ABSTRACT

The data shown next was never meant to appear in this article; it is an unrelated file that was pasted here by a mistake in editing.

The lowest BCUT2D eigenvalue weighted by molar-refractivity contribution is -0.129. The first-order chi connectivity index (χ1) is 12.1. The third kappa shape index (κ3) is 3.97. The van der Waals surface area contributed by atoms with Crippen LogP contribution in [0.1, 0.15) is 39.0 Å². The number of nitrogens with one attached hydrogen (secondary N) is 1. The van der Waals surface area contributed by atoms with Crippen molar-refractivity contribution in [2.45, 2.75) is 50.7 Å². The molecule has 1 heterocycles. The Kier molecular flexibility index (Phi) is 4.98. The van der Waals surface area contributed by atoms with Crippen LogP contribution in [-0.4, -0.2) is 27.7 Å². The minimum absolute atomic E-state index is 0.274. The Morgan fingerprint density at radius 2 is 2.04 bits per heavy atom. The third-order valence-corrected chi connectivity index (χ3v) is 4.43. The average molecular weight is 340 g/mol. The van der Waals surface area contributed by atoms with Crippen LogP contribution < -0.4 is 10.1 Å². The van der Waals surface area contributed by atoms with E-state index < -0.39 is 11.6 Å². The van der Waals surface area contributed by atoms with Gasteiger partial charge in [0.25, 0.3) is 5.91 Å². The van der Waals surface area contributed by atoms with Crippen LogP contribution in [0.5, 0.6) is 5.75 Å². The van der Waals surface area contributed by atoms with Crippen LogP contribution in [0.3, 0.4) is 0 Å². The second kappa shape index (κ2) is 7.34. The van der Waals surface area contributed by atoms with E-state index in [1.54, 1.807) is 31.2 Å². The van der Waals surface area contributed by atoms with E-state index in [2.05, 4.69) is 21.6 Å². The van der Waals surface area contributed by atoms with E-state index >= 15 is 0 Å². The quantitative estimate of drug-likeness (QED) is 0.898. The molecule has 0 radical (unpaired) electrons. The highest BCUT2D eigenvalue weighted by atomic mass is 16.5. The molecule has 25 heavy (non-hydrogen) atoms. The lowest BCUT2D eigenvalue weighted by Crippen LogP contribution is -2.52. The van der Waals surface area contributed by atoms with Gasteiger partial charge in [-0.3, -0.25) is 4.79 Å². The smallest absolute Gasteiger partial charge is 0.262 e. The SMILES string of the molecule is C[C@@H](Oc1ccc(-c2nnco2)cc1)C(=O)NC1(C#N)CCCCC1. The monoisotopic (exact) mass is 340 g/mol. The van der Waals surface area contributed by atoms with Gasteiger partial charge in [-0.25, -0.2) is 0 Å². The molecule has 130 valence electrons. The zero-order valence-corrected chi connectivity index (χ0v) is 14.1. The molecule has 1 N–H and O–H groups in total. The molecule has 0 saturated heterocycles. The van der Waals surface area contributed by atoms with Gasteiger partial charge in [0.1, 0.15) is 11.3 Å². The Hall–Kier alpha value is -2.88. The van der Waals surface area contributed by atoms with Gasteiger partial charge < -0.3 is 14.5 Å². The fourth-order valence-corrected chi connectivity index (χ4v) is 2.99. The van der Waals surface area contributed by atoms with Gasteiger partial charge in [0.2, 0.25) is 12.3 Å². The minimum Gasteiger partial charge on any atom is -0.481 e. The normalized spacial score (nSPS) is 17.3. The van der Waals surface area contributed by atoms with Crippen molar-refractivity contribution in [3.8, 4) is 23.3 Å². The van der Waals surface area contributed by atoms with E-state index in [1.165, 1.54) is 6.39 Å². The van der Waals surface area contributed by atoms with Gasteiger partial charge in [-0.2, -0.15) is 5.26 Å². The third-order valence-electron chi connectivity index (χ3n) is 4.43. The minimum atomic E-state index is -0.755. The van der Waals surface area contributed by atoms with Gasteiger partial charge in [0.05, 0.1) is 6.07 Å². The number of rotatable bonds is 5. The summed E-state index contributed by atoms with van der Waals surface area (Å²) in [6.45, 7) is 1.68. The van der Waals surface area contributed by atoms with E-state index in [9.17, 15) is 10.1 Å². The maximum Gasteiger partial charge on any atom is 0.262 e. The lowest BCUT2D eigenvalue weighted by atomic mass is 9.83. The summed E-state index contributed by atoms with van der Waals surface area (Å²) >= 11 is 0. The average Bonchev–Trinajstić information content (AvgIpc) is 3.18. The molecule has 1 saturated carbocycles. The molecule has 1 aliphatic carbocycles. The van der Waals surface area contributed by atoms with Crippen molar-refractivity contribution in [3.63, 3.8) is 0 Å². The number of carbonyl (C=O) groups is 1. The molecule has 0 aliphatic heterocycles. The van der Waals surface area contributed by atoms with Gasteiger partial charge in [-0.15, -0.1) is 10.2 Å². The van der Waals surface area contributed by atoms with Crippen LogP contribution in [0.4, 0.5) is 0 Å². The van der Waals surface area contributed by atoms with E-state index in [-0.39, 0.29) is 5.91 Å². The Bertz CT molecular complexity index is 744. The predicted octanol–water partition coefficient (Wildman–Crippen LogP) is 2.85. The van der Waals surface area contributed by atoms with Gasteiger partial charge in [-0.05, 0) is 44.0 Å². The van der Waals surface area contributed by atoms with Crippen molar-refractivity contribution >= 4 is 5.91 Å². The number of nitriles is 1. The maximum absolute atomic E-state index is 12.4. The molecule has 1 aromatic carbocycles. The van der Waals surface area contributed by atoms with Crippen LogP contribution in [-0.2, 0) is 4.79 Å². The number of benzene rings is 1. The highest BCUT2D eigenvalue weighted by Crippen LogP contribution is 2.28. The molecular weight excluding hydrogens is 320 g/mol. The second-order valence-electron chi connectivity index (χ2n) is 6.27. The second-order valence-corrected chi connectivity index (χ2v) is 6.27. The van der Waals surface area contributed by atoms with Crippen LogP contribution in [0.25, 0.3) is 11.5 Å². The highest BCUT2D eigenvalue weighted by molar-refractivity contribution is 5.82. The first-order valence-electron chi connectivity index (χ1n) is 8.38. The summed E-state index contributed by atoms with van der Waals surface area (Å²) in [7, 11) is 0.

Donald Woods Winnicott, the youngest child of John Frederick Winnicott and Elizabeth Martha Woods Winnicott, entered the world on the night of Tuesday, 7 April, 1896, in the twilight years of Queen Victoria's reign. Frederick Winnicott did aspire to become a Member of Parliament, but he had experienced learning difficulties as a youth, and this deprived him of both the education and the confidence to move beyond the sphere of local politics. Winnicott, in contrast, rarely ever wrote about the father; most of his work concentrated only on the mother and the baby. On the whole, Winnicott seems to have enjoyed a fairly solid and predictable childhood. In addition to the solidity that Winnicott absorbed from his reliable and steadfast caretakers, he also acquired the permission to be free-spirited and unshackled by dogma. Winnicott attended a local preparatory school in Plymouth, and he continued to live at home.